But how do Britain and other rich countries perform against this broader measure of national generosity?
In its new Index of Global Philanthropy, published this week, the conservative American think tank the Hudson Institute shows that, far from being one of the stingiest countries, the United States is actually one of the most generous. According to their arithmetic, in 2008 the US government gave 0.19% of national income in aid (which is very low) whereas private philanthropy to developing countries added another 0.26%. At 0.45% in total, this still puts the US less than half way towards the goal of 1% but it is a big improvement to America’s position in the generosity standings, overtaking countries which rely largely on taxes to help the poor of the developing world, including France (0.42%) and Germany (0.41%), and towering over Japan, which is equally miserly with government monies and does little private giving, at 0.2%. The UK, which is privately as well as publicly generous, scores an impressive 0.67%.
The Index of Global Philanthropy also goes one step further and throws into its measures of international money flows remittances from migrants working in countries to their homelands, which takes total American generosity past the 1% target, all the way up to 1.12% of national income. Before Americans start hugging themselves and putting away their chequebooks, we think that adding in remittances is a step too far. While some of these monies undoubtedly should count as aid – such as paying for poor relatives to go to school – much of this cash is also used to, say, buy real estate in boomtowns like Mumbai, which clearly should not count as aid. Until we can figure out the proportion of remittances that are genuine aid, it is safer to leave them out of the calculations.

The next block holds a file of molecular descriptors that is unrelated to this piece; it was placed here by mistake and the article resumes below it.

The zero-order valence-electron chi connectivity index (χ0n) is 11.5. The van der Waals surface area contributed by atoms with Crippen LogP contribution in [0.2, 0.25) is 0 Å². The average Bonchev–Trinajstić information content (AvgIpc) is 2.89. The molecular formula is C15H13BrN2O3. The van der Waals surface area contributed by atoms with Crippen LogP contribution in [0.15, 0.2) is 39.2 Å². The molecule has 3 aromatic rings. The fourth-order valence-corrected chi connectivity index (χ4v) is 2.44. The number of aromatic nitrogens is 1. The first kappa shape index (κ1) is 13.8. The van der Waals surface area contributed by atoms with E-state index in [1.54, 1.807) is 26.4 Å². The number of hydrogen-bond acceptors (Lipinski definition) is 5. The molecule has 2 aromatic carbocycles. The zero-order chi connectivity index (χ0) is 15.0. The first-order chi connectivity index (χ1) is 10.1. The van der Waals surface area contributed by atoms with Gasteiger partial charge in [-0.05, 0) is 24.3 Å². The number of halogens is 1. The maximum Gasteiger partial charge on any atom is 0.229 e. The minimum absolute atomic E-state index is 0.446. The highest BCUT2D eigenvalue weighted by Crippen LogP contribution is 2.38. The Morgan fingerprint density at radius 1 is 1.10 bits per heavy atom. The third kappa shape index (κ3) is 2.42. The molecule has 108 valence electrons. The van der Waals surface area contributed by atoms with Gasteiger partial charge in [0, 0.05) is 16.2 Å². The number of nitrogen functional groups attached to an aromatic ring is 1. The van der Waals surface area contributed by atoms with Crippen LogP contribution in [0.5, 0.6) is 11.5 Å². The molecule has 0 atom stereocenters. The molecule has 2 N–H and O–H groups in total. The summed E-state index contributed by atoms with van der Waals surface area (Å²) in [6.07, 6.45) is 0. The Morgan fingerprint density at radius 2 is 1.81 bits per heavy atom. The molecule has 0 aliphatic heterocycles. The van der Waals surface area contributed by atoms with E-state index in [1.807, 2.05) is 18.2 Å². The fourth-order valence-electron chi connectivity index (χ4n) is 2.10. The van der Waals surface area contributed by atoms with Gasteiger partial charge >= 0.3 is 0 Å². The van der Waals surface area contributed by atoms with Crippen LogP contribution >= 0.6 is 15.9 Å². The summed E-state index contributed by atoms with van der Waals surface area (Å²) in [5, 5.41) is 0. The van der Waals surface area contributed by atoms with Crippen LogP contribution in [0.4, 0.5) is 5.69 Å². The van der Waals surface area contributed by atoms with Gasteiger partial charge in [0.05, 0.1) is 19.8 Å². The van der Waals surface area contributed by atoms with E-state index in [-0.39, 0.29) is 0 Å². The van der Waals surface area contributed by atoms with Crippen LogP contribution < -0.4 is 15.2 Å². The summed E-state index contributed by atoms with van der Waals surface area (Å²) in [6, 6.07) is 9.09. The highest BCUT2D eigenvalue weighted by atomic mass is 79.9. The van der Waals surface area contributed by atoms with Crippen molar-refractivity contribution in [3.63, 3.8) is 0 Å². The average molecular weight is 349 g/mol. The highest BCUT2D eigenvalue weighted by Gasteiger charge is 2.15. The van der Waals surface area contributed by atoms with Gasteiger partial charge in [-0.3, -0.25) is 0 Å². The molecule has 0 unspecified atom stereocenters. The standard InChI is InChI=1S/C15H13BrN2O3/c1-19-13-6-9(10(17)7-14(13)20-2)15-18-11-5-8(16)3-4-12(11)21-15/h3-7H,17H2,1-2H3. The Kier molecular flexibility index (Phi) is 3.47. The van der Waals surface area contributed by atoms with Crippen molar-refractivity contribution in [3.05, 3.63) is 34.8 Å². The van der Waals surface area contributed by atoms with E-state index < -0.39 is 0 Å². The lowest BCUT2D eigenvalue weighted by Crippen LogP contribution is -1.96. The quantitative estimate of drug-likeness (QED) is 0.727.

Data freaks could also object to the way that the Hudson Institute calculates private philanthropic donations: there is no agreed data standard and different countries measure charity differently. By contrast, government aid statistics are policed by the Organisation for Economic Co-operation and Development. A meaningful 1% target would need to have similar rigour applied.